A ‘new normal’ for America’s economy?

Thought for the day: Is it possible that America’s 20th century strength (and the backbone of our success here in northern Minnesota’s steel and timber empire) was the nation’s forward-thinking and at times complete domination of the energy industry? Now that oil is becoming less reliable and plentiful as a commodity, we are struggling. Thus, can we even consider turning the clock back or is a new direction necessary to preserve America’s standing?

These questions are inspired by a post at AlterNet, “Why Going ‘Back to Normal’ is no longer an option for American economy — and where we’re headed now.” The most interesting idea I found therein was the concept that, in history, the societies that dominate energy resources become dominant. (h/t reader Elanne).


  1. Silicon Valley has one of the highest unemployment rates in the country. There are a lot of engineers who still have their “knowledge” but there is no local industry that requires it since fabrication has moved overseas.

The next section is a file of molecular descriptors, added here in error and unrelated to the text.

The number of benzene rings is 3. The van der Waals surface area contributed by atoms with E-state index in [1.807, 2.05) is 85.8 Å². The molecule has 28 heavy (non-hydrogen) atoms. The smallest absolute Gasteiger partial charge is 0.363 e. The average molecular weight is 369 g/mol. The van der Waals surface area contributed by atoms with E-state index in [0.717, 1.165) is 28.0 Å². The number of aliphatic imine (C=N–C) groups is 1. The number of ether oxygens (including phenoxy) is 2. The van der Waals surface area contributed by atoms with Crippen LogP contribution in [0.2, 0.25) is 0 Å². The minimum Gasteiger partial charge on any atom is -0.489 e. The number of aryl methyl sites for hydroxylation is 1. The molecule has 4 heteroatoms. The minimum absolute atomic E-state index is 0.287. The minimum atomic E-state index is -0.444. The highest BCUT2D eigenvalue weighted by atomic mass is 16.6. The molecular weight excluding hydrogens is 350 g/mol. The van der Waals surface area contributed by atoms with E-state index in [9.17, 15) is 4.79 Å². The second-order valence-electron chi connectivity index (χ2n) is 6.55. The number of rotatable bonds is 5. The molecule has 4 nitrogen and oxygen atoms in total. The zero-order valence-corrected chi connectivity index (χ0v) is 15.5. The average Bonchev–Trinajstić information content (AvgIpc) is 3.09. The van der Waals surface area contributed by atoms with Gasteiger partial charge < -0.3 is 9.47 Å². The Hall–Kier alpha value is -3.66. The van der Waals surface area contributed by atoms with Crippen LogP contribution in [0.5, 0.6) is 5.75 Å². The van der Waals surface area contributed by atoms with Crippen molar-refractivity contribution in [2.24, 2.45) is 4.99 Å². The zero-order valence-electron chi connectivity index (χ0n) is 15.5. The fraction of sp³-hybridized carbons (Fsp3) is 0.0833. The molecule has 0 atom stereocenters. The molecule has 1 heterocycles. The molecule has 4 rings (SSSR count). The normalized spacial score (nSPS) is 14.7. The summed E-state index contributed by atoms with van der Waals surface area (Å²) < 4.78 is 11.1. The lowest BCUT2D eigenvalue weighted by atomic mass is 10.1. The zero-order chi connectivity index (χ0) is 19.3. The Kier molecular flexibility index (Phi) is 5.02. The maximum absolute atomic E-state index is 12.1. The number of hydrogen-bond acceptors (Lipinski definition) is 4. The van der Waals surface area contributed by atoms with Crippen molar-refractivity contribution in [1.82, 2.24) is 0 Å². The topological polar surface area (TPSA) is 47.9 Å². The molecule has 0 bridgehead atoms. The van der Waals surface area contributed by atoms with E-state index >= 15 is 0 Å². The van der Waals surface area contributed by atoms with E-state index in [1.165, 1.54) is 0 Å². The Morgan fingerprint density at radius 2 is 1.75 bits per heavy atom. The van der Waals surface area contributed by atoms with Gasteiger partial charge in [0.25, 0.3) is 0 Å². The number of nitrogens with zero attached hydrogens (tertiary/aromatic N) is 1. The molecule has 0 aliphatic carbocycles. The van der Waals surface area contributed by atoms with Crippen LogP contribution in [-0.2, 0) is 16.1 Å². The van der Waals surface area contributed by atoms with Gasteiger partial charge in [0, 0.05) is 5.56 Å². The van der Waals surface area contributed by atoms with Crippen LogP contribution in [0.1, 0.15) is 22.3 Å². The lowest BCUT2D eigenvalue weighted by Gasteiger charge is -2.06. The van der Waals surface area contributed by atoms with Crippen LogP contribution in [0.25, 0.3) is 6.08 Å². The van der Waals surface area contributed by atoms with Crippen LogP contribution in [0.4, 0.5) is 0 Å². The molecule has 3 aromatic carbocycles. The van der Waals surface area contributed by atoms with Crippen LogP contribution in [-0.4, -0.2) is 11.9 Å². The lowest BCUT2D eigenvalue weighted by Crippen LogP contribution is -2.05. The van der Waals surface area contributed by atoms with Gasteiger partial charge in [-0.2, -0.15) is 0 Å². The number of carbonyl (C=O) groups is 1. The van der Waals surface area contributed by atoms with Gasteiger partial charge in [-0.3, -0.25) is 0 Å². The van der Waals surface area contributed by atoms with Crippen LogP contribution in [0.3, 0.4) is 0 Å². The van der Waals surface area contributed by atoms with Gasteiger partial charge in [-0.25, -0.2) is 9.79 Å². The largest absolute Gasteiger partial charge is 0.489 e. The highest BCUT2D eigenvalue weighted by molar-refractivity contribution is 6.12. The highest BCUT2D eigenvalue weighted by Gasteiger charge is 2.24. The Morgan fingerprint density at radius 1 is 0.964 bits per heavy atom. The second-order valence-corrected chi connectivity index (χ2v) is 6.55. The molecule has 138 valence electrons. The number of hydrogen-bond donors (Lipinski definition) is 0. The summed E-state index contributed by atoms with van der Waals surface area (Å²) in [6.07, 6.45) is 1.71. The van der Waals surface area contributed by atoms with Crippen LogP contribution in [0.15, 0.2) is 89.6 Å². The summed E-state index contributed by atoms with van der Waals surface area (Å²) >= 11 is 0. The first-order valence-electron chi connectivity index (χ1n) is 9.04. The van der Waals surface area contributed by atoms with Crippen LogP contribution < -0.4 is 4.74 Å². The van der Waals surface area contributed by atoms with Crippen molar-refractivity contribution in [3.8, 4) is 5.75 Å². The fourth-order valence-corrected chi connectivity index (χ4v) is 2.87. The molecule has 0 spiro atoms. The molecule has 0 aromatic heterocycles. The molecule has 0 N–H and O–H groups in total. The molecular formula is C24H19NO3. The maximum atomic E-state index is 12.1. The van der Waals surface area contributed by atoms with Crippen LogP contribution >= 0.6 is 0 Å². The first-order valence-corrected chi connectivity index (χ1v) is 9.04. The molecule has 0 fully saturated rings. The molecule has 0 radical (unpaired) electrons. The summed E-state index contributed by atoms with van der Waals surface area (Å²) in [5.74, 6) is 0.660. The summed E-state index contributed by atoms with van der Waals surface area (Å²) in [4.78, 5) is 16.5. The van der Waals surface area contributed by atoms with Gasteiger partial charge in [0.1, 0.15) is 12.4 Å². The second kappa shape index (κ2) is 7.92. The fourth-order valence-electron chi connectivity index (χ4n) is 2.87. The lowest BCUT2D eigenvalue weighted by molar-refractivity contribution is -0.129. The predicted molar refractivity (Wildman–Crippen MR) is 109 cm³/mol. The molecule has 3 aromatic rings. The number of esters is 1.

The “knowledge” is not mobile in the same way “information” is. Its tied to the manufacturing processes where it is applied. There is a reason Magnetation was developed on the Iron Range in Minnesota.

    What we have right now is a lot of highly educated people reassuring themselves that they will not go the way of manufacturing workers. They will be “knowledge workers.” But as US capital is shipped overseas so will the knowledge work.

    The advantage US knowledge workers have now is that they are part of the world’s largest market and biggest source of capital investment. As other economies grow, those advantages will disappear and the knowledge workers here will be left by the side of the road just like the manufacturing workers have been.

    If we expect to sustain our current lifestyle we need to figure out how to stop the bleeding of capital out of the country and into the “world economy”. Right now there is a lot capital accumulated through increasing productivity in the United States, but being invested to create jobs in other countries and increase those worker’s future productivity.

    That is true for both manufacturing and “knowledge” workers.

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